THE TEMPLE DE LA SIBYLLE may not be the highest point in Paris but it does sit atop a man-made cliff fifty metres above an artificial lake in the Parc des Buttes Chaumont.
Inspired by the Temple of Vesta near Rome, the Temple de la Sibylle is the central feature of the Parc des Buttes Chaumont, a park opened in 1867 for the recreation and pleasure of the rapidly growing population of the then new 19th and 20th arrondissements of Paris, which had been annexed to the city in 1860.
Situated close to the former Gibet de Montfaucon, the gallows and gibbet of the Kings of France where, up until 1760, the bodies of executed criminals were left hanging as a warning to the public, the site on which the Parc des Buttes Chaumont now stands became, after the 1789 Revolution, a refuse dump and then a place for cutting up horse carcasses and a depository for sewage.
Fascinating as this is, I will leave a more detailed exploration of the park with its former gypsum and limestone quarries, its temple, its lawns, its lake and its grotto for another time. In this post I want to explore something different.
For several years I’ve been visiting the Parc des Buttes Chaumont, partly because it’s a nice place but more importantly because it’s a place that has become a focus for a particularly challenging aspect of my work.
I record urban soundscapes, particularly the soundscapes of Paris, and I’ve learned a lot about how to record urban soundscapes by studying the philosophy, images and techniques of great photographers.
The best photographers seem to be able to condense wisdom into succinct sentences:
“There is nothing worse than a sharp image of a fuzzy concept.”
– Ansel Adams
“The eye should learn to listen before it looks.”
– Robert Frank
“If your pictures aren’t good enough, you aren’t close enough.”
– Robert Capa
Although the context of these quotations is of course photography they apply equally to sound recording and particularly to the recording of urban soundscapes.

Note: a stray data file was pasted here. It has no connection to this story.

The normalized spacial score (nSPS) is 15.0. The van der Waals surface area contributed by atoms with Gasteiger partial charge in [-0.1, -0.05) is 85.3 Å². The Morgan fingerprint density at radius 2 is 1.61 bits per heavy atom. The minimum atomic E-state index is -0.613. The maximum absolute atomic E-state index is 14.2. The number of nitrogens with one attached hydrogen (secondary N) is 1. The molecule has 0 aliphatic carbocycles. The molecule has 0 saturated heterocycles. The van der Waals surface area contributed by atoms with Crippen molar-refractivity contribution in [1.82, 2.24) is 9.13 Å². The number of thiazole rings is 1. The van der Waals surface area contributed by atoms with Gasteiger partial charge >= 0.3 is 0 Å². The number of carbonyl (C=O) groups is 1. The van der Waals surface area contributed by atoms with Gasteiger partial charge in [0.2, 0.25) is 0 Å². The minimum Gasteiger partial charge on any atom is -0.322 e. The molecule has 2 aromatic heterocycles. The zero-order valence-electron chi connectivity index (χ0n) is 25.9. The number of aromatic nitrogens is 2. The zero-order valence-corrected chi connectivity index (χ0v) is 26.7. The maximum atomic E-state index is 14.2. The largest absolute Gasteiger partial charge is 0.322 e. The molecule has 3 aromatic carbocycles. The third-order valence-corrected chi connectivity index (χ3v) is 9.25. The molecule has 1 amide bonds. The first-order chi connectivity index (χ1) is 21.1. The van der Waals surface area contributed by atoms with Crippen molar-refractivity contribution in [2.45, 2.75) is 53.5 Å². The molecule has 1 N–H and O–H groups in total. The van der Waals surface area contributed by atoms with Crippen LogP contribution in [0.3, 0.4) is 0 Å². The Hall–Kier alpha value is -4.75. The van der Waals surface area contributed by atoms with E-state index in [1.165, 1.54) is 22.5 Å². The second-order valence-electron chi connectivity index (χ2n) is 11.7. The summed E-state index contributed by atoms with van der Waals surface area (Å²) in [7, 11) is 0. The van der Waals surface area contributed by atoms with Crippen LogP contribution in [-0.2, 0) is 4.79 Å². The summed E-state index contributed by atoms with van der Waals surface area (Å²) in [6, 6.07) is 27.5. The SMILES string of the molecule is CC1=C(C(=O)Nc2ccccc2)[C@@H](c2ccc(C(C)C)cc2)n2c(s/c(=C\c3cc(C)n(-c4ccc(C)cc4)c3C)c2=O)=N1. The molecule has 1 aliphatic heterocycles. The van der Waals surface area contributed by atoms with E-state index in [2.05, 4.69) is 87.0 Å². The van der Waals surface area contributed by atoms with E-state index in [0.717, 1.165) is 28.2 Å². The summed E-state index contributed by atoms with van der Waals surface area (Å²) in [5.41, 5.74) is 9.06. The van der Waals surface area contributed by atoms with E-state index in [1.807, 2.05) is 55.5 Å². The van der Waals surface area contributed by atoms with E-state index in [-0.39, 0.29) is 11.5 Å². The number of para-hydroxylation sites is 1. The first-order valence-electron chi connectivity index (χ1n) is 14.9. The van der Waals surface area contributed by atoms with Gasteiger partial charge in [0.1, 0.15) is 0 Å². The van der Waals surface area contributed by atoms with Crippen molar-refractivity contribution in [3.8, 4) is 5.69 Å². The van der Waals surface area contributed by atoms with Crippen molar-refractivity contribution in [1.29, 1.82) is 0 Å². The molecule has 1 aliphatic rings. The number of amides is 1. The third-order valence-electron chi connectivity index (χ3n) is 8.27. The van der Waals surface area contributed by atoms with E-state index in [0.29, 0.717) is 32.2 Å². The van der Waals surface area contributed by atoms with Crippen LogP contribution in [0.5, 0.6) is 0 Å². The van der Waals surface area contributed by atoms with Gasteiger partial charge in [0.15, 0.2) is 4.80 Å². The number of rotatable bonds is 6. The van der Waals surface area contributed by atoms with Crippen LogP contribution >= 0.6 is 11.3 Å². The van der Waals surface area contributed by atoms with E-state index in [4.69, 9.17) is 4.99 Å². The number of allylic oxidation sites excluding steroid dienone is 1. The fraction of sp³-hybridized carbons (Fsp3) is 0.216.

Robert Capa’s dictum, ‘If your pictures aren’t good enough, you aren’t close enough’, is especially relevant to my work. Key to recording urban soundscapes is to become part of the soundscape without changing the soundscape, in other words to get close to the sounds without changing the overall soundscape. Over the years, and after much trial and error, I’ve developed techniques for doing this.
But there remains a challenge in my urban soundscape recording work that is not covered by Robert Capa’s dictum, in fact it’s the antithesis of it, and it’s a challenge that I’ve been trying to address in the Parc des Buttes Chaumont.
This is the view over the 19th arrondissement from the Temple de la Sibylle on top of the cliff in the park. The lake is 50 metres below the Temple and the tower blocks in the distance are 1.5 km away.
Although my photograph is unlikely to win any prizes it does I hope reflect the prospect from the Temple de la Sibylle along the Avenue de Laumière to the tower blocks at La Villette. The picture has a sense of perspective with the lake and its surrounding path in the foreground, the road crossing from left to right and the start of the Avenue de Laumière in the centre, the tower blocks in the distance and the hill beyond in the far distance.
My challenge is: how to capture the soundscape associated with an image that took 1/250th of a second to make, which stretches from 50 metres below me to over 1.5 km ahead of me. In other words: how to capture in sound the elusive concept of perspective.
With today’s sophisticated technology it’s possible to manipulate sounds in post-production to create almost any effect you want. But despite all the gadgetry, perspective remains perhaps the only thing that cannot be created in post-production; it has to be captured on location in real time.
If you listen to wildlife recordings you will often hear wonderful examples of perspective captured in sound but capturing perspective in a busy urban environment is an enormous challenge.
Getting Things in Perspective: